I personally find walking meditation effective for establishing mindfulness in the mornings, and in his book ‘Mindfulness, Bliss and Beyond,’ Ajahn Brahm states that Buddha himself used cankama early in the mornings (a lot earlier in the mornings than me!). He also tells a story from his own life that illustrates the potential power of walking meditation. Early in his monastic training, Ajahn Brahm was doing cankama and was so absorbed in this practice that he lost track of time and missed the beginning of an important ceremony. Another monk came to fetch him, but had great difficulty arousing the young monk from the deep state of concentration (samadhi) that he had developed, so much so that he took quite some time to come out of the feeling of beauty and peace that had arisen during his walking. Ajahn Brahm states the following in the same book:

“As your mindfulness increases, you will know more and more of the sensations of walking. Then you find that walking does have this sense of beauty and peace to it. Every step becomes a “beautiful step.” And it can very easily absorb all your attention as you become fascinated by just walking. You can receive a great deal of Samadhi through walking meditation in this way. That Samadhi is experienced as peacefulness, a sense of stillness, a sense of the mind being very comfortable and very happy in its own corner.”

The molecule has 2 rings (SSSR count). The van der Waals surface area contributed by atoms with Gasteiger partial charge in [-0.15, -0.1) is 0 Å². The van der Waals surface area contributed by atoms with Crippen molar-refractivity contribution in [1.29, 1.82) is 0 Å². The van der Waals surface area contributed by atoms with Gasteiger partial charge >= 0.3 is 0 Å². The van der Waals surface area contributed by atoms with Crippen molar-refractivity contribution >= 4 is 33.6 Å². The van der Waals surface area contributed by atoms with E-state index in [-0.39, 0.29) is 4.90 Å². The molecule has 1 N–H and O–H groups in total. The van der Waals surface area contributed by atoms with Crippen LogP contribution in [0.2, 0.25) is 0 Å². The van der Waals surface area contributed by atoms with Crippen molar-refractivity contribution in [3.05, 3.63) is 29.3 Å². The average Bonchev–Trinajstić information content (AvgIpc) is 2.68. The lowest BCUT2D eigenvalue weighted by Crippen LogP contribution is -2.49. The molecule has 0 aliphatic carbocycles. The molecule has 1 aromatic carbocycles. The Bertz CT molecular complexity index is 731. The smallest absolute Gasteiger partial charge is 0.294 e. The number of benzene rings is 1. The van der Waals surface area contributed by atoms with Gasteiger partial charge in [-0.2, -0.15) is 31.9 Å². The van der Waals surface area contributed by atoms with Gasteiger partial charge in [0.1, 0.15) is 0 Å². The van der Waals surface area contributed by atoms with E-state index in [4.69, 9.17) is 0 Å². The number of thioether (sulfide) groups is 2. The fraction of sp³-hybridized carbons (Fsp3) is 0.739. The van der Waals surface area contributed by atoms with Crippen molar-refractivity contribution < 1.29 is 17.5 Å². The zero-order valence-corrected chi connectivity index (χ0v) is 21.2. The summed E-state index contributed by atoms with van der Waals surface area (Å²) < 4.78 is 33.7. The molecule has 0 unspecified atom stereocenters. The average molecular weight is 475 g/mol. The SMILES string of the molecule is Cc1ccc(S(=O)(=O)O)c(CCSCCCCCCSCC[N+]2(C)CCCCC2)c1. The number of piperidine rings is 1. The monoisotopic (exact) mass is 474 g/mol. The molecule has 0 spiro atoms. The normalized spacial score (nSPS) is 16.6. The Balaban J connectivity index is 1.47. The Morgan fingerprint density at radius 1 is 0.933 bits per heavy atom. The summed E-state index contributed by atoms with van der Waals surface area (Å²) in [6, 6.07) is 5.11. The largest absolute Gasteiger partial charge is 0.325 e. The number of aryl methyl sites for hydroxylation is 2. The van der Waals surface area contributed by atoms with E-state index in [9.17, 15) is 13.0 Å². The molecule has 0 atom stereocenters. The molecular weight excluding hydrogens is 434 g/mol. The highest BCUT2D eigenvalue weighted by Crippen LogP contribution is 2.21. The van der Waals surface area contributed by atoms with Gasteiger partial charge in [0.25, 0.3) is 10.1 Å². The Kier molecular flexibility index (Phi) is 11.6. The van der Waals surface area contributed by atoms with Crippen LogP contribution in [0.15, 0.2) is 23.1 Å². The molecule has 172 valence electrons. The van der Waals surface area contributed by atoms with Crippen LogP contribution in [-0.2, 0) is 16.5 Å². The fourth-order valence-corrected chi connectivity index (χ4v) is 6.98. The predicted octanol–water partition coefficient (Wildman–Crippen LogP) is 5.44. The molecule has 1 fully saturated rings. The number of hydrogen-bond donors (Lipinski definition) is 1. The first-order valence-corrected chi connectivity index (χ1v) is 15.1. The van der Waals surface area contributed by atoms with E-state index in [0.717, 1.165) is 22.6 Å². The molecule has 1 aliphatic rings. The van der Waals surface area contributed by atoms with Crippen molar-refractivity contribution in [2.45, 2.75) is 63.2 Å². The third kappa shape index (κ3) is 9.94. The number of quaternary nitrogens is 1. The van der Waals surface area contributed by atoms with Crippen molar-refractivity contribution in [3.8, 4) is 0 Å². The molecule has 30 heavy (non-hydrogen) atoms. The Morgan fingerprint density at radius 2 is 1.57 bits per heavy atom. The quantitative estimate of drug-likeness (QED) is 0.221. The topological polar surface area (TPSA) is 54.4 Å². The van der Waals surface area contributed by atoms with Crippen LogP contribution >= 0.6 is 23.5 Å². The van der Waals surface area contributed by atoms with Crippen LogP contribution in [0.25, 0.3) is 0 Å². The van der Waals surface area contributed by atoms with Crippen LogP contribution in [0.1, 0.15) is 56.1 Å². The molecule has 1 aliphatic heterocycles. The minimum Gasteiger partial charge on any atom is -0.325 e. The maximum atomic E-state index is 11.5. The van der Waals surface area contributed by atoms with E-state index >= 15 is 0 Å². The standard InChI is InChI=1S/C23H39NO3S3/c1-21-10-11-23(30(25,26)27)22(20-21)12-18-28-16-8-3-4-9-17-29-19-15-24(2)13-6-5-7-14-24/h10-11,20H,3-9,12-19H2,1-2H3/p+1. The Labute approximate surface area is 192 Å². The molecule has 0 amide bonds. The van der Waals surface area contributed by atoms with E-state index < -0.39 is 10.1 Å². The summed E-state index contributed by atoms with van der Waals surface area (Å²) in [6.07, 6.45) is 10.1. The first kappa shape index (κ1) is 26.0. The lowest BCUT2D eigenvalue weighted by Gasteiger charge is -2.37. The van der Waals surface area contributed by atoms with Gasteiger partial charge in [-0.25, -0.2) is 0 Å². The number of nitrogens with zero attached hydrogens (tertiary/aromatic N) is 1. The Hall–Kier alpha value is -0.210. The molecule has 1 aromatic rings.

There are many variations of walking meditation, but one simple method to begin with is the following:

  1. Find a suitable place for cankama. This can be outside, perhaps positioned between two trees as in the practice of forest monks, or indoors, say in a corridor or longish room. I use the sitting room in my house, which is about seventeen steps long – in the forest tradition it’s often up to thirty paces long.
  2. Do cankama barefooted if possible, as this heightens the sensation of the feet touching the ground, which is usually the main focus of attention.
  3. Establish mindfulness prior to beginning to walk. This can be done by holding one’s hands in anjali (palm-to-palm, as in prayer) and reciting a brief Buddhist phrase, perhaps remembering the Three Refuges of Buddha, Dharma and Sangha.
  4. Holding one’s hands in front of one’s self walk at a comfortable pace, neither too fast nor too slow, enabling one to be mindful of each step.